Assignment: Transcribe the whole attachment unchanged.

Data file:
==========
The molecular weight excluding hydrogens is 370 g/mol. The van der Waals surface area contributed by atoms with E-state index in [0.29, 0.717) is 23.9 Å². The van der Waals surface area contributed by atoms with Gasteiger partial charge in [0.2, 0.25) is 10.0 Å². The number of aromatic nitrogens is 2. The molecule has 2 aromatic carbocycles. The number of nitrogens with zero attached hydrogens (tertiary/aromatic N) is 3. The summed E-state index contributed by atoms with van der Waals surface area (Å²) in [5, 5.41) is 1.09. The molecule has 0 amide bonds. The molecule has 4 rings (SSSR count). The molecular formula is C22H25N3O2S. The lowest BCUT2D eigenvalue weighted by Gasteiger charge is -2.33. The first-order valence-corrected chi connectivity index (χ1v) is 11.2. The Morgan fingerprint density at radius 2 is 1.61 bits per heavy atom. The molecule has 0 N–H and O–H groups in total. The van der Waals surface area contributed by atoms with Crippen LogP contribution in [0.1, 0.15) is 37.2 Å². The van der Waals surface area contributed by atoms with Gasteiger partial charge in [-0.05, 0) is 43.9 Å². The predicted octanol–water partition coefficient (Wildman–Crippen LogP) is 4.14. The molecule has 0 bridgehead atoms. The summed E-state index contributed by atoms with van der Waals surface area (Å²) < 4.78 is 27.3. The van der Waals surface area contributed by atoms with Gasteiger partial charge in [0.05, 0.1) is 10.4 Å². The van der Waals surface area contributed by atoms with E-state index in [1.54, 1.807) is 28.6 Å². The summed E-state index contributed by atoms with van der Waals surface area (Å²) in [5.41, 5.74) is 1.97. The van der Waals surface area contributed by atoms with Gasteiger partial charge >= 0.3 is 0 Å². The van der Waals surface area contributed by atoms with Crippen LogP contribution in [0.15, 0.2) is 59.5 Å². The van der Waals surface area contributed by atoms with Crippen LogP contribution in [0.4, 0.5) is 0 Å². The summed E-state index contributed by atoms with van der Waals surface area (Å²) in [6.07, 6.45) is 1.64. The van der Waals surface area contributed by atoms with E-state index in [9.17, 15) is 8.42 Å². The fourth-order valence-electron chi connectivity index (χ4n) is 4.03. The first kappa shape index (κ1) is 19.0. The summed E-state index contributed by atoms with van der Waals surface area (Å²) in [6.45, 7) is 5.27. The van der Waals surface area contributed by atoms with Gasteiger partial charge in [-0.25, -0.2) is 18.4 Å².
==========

The molecular weight excluding hydrogens is 370 g/mol. The van der Waals surface area contributed by atoms with E-state index in [0.29, 0.717) is 23.9 Å². The van der Waals surface area contributed by atoms with Gasteiger partial charge in [0.2, 0.25) is 10.0 Å². The number of aromatic nitrogens is 2. The molecule has 2 aromatic carbocycles. The number of nitrogens with zero attached hydrogens (tertiary/aromatic N) is 3. The summed E-state index contributed by atoms with van der Waals surface area (Å²) in [5, 5.41) is 1.09. The molecule has 0 amide bonds. The molecule has 4 rings (SSSR count). The molecular formula is C22H25N3O2S. The lowest BCUT2D eigenvalue weighted by Gasteiger charge is -2.33. The first-order valence-corrected chi connectivity index (χ1v) is 11.2. The Morgan fingerprint density at radius 2 is 1.61 bits per heavy atom. The molecule has 0 N–H and O–H groups in total. The van der Waals surface area contributed by atoms with Crippen LogP contribution in [0.1, 0.15) is 37.2 Å². The van der Waals surface area contributed by atoms with Gasteiger partial charge in [-0.05, 0) is 43.9 Å². The predicted octanol–water partition coefficient (Wildman–Crippen LogP) is 4.14. The molecule has 0 bridgehead atoms. The summed E-state index contributed by atoms with van der Waals surface area (Å²) < 4.78 is 27.3. The van der Waals surface area contributed by atoms with Gasteiger partial charge in [0.05, 0.1) is 10.4 Å². The van der Waals surface area contributed by atoms with E-state index in [1.54, 1.807) is 28.6 Å². The summed E-state index contributed by atoms with van der Waals surface area (Å²) in [5.41, 5.74) is 1.97. The van der Waals surface area contributed by atoms with Gasteiger partial charge >= 0.3 is 0 Å². The van der Waals surface area contributed by atoms with Crippen LogP contribution in [0.15, 0.2) is 59.5 Å². The van der Waals surface area contributed by atoms with Crippen LogP contribution in [0.4, 0.5) is 0 Å². The summed E-state index contributed by atoms with van der Waals surface area (Å²) in [6.07, 6.45) is 1.64. The van der Waals surface area contributed by atoms with E-state index in [9.17, 15) is 8.42 Å². The fourth-order valence-electron chi connectivity index (χ4n) is 4.03. The first kappa shape index (κ1) is 19.0. The summed E-state index contributed by atoms with van der Waals surface area (Å²) in [6.45, 7) is 5.27. The van der Waals surface area contributed by atoms with Gasteiger partial charge in [-0.25, -0.2) is 18.4 Å².